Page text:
Saturday, March 21, 2015

1910s Corset Progress

     In the little time I have for personal projects on the side of Art School, I have been working on a 1915-16ish era dress for the April Gaskell Ball challenge. Our theme this year is "Girls in White Dresses with Blue Satin Sashes" or "Our Favorite Things". You guessed it. Like The Sound of Music song.
     1910s in a new era for me, so I need the proper underwear. Hence the new corset. I know next to nothing about corsetry, so this is a big learning experience and I am bound to make several mistakes.
I started with Festive Attyre's pattern as a starting point. Jen does an amazing job explaining the construction and pattern adjustment, BTW.

The enlarged pattern.
     Then, I made adjustments so it fit my waist measurement and made the first mockup. I wanted more bust support, so I added an inch to the top edge.

Not the best fit...
     The hips were WAY too big, the bust/waist not right in multiple ways, and the whole thing too long. Back to the pattern, I took about 4" off the hips (8 total throughout the two corset halves). I added 1'' to the height of the top edge and added maybe 1" total to the bust width and mostly in the front bust gore piece. Then I made a second mockup.

The adjusted pattern.

Better, but still not right.
     It doesn't help that I didn't lace it all the way down, but the back hips are obviously too small. So, I added a couple inches only to the two back pieces in the hip. One last mockup.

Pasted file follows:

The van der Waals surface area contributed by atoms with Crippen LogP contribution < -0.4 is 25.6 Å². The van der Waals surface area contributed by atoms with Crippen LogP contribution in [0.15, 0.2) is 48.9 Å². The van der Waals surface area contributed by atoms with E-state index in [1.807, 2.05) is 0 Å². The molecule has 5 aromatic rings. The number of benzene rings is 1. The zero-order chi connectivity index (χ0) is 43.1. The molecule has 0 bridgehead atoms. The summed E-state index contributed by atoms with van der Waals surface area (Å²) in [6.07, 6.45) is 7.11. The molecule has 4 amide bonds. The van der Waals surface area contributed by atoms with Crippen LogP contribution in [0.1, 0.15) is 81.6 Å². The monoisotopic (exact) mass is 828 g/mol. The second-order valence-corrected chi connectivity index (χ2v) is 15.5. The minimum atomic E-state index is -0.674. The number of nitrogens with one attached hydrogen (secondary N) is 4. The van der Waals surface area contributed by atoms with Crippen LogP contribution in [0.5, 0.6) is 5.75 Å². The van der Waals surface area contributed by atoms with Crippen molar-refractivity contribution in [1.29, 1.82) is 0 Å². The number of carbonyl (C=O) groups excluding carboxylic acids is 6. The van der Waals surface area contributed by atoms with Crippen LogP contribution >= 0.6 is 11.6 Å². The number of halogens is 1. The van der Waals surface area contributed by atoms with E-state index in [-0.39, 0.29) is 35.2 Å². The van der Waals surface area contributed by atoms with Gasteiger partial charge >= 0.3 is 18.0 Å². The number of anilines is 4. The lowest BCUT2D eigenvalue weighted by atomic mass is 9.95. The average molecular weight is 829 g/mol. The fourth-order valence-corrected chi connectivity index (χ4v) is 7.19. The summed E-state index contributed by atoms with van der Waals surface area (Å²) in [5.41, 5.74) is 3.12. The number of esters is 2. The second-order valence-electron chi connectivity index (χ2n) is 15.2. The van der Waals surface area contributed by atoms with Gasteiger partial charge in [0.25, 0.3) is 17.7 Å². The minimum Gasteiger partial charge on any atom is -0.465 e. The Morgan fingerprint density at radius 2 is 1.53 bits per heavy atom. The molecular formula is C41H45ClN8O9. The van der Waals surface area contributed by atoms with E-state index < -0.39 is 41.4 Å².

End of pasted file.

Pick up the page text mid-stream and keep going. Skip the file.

Yeah, baby!

     Right on the money! I don't have much curve, but look at the way it hugs my hips and shapes them so nicely! 
     Yes, the bust is a bit high for 1910s corsets, which were mostly under bust or extremely low bust support and supplemented with separate brassieres. But for me, I see no point in a corset that gives next to no bust support and needs a bra to be worn with it. I have also seen historical examples of 1910s corsets with a slightly higher bust like mine. 

This one in particular showing higher-busted corsets
for "full-figured" women. I have a larger bust, so I feel my
figure can apply to this category.

Prior Attire's 1910s corset.

      So, now I am working in the final coutil fabric. I got it from Sew Curvy and the fabric is so finely-woven and starched, that it's like working with card stock! 

     I cannibalized my very first corset for the busk. It was a sorta-Victorian one based off Laughing Moon's pattern. It does not fit me at all anymore and never did fit just right. It has been worn to the ground and was well-loved. It makes me happy to know that it will live on in my new corset. :) Here is some documentation of it before I cut it up.

But it lives on now...

The hook side put into the new corset.

     That's as far as I am now and I hope to finish it soon so I can make the dress! I am running out of time...

1 comment:

  1. There is something very satisfying about looking at neat little top stitches.